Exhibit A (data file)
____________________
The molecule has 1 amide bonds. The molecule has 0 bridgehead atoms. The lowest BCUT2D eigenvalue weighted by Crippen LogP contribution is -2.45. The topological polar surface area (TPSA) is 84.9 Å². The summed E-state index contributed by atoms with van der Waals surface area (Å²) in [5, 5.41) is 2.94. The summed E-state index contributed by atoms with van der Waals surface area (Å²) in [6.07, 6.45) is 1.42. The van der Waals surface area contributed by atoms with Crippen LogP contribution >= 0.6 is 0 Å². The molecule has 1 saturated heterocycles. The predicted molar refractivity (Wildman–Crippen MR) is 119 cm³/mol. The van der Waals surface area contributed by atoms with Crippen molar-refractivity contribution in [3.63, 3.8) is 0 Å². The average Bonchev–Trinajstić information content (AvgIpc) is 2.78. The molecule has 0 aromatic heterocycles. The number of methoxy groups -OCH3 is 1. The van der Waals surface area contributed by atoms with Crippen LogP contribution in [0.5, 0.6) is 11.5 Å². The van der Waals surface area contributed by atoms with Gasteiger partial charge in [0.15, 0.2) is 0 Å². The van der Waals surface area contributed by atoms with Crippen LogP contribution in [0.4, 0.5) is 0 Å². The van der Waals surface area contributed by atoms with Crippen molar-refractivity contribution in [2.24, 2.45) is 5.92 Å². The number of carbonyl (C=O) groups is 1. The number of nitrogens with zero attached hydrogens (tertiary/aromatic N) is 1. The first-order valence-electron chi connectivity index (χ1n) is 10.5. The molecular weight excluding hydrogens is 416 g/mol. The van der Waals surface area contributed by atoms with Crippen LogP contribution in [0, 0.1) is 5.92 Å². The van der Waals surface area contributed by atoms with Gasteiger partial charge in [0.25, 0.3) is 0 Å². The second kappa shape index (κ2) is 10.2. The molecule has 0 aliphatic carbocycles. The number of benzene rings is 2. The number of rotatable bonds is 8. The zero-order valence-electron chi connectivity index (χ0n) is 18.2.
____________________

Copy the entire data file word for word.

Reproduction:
The molecule has 1 amide bonds. The molecule has 0 bridgehead atoms. The lowest BCUT2D eigenvalue weighted by Crippen LogP contribution is -2.45. The topological polar surface area (TPSA) is 84.9 Å². The summed E-state index contributed by atoms with van der Waals surface area (Å²) in [5, 5.41) is 2.94. The summed E-state index contributed by atoms with van der Waals surface area (Å²) in [6.07, 6.45) is 1.42. The van der Waals surface area contributed by atoms with Crippen LogP contribution >= 0.6 is 0 Å². The molecule has 1 saturated heterocycles. The predicted molar refractivity (Wildman–Crippen MR) is 119 cm³/mol. The van der Waals surface area contributed by atoms with Crippen molar-refractivity contribution in [3.63, 3.8) is 0 Å². The average Bonchev–Trinajstić information content (AvgIpc) is 2.78. The molecule has 0 aromatic heterocycles. The number of methoxy groups -OCH3 is 1. The van der Waals surface area contributed by atoms with Crippen LogP contribution in [0.5, 0.6) is 11.5 Å². The van der Waals surface area contributed by atoms with Gasteiger partial charge in [0.15, 0.2) is 0 Å². The van der Waals surface area contributed by atoms with Crippen LogP contribution in [0.4, 0.5) is 0 Å². The van der Waals surface area contributed by atoms with Crippen molar-refractivity contribution in [2.24, 2.45) is 5.92 Å². The number of carbonyl (C=O) groups is 1. The number of nitrogens with zero attached hydrogens (tertiary/aromatic N) is 1. The first-order valence-electron chi connectivity index (χ1n) is 10.5. The molecular weight excluding hydrogens is 416 g/mol. The van der Waals surface area contributed by atoms with Crippen LogP contribution in [0, 0.1) is 5.92 Å². The van der Waals surface area contributed by atoms with Gasteiger partial charge in [0.25, 0.3) is 0 Å². The second kappa shape index (κ2) is 10.2. The molecule has 0 aliphatic carbocycles. The number of benzene rings is 2. The number of rotatable bonds is 8. The zero-order valence-electron chi connectivity index (χ0n) is 18.2.